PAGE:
I am not, and never have been, a fan of middle school. First of all, it has an awful name – a non-name, in fact. (Middle of what, I always wonder.) All the children in those ages, 11-14, are amazingly complicated: they need support, but reject it; they want support but are suspicious of it; they believe they are invincible but are frightened of how they are seen by others – especially their own peers. They want to be trusted and respected by their grownups, but they can’t be gracious about accepting help or – heavens! – love.
When my own children were in middle school – it was Junior High in those days, a condescending locution if there ever was one – they got on the school bus every morning at 7 with one personality and they got off the school bus every afternoon at 4 with another.
So when I was invited to come to a middle school in Kent to work with 32 middle schoolers in two special education classrooms on vision and neurodevelopmental issues (see Red Flags for Elementary Teachers), I accepted the proposal. Perhaps I was out of my mind, I thought, but perhaps I could identify some issues that would help their teachers.
And I enjoyed the whole thing. First of all, of the 32 there were thirty who had some neurodevelopmental needs which movement activities could help. Their teachers and aides gave them an extremely thoughtful and consistent classroom environment where they knew they were respected. And safe.
So we did eye-tracking and belly-crawling and knee-smacking and other exercises to make crossing the midline more automatic, and some of them read to me, and some of them did some writing with me, and some of them gained a little more confidence and success with literacy in all its parts.
There was a big covered cement courtyard between their classrooms and the office, which no one seemed to be using very much when I was at the school, so we played hopscotch there. The first time I took 3 or 4 kids out there they thought it was pretty weird to watch me, with sidewalk chalk, make a 9-square grid on the cement about five feet square. I put a set of letters in the grid in no order, one in each square, naming them while the kids watched me. “Here is a, here is s, here is e, here is m…” and so on, adding b, n, l, t, f.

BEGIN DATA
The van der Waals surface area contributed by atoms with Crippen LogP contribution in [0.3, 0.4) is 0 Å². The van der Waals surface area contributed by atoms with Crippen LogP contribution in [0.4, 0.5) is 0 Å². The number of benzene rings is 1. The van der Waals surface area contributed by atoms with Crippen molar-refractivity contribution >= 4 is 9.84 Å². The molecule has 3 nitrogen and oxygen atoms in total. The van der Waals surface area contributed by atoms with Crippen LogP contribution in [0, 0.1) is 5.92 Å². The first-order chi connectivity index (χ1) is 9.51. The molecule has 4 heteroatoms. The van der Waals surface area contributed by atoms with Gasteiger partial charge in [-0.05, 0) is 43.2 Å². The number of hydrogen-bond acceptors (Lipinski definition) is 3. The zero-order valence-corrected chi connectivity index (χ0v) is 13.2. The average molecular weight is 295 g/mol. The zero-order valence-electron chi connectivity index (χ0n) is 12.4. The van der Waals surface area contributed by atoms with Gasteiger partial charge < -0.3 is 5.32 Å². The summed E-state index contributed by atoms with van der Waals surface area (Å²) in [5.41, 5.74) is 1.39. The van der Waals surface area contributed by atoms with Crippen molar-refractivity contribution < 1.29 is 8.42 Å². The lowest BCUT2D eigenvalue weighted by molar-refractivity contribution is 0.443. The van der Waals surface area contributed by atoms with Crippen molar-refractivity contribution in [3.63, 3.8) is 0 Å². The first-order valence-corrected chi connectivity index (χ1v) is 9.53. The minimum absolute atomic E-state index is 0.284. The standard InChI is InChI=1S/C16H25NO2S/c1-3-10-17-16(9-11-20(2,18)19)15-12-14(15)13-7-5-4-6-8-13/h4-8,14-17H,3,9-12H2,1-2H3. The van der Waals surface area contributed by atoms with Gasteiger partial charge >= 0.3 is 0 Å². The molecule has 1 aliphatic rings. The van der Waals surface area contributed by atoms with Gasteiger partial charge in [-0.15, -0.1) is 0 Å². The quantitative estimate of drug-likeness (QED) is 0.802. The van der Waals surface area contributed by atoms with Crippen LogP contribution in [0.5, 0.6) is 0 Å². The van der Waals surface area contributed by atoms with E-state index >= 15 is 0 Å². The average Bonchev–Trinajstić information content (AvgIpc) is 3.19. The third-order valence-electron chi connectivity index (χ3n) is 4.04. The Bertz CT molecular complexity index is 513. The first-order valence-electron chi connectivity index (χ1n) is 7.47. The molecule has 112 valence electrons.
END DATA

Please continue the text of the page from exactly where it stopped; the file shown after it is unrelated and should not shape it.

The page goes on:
“Watch me spell ‘man,’” I said, and I jumped onto m, a, and n.
“Cinchy, yes?” I asked. “OK, Brian, spell ‘name.’”
Brian jumped on those four letters in order. “Right!” I said. They were all moving closer to the box to have a turn, so we spelled our way through a bunch of simple silent-e words for 8 or 10 minutes and went back inside.
There was a lot of “Can we do that again?” So of course we did, dealing with the irrational silent-e feature of English, double vowels, and some reversals (tab, bat) just for fun. I think they loved it, and I know I did.
Last week Kat, who is seven, joined me on the sidewalk for her first adventure in spelling by jumping. I drew a smaller grid, because she is small, but still nine squares. We had no silent-e possibilities (we will grow into them) nor double vowels (which the middle-schoolers quickly moved to).
We both had fun.
The possibilities are probably endless…. Two things will happen: the kids will want to “do spelling;” and they will get the patterns into their heads through their bodies. Incidentally they will get a little movement and a little confidence.
And, as education expenses go, sidewalk chalk is a cheap date.
Use b, l, c, k, i, a, e, m, n to make silent-E words with I and A – bake, lake, like, bike, mike, make, cake, came, fame, name,
Use e, a, s, m, t, r, b, h, l to make EA words – seam, team, tear, hear, heal, seal, meal, meat, eat, seat….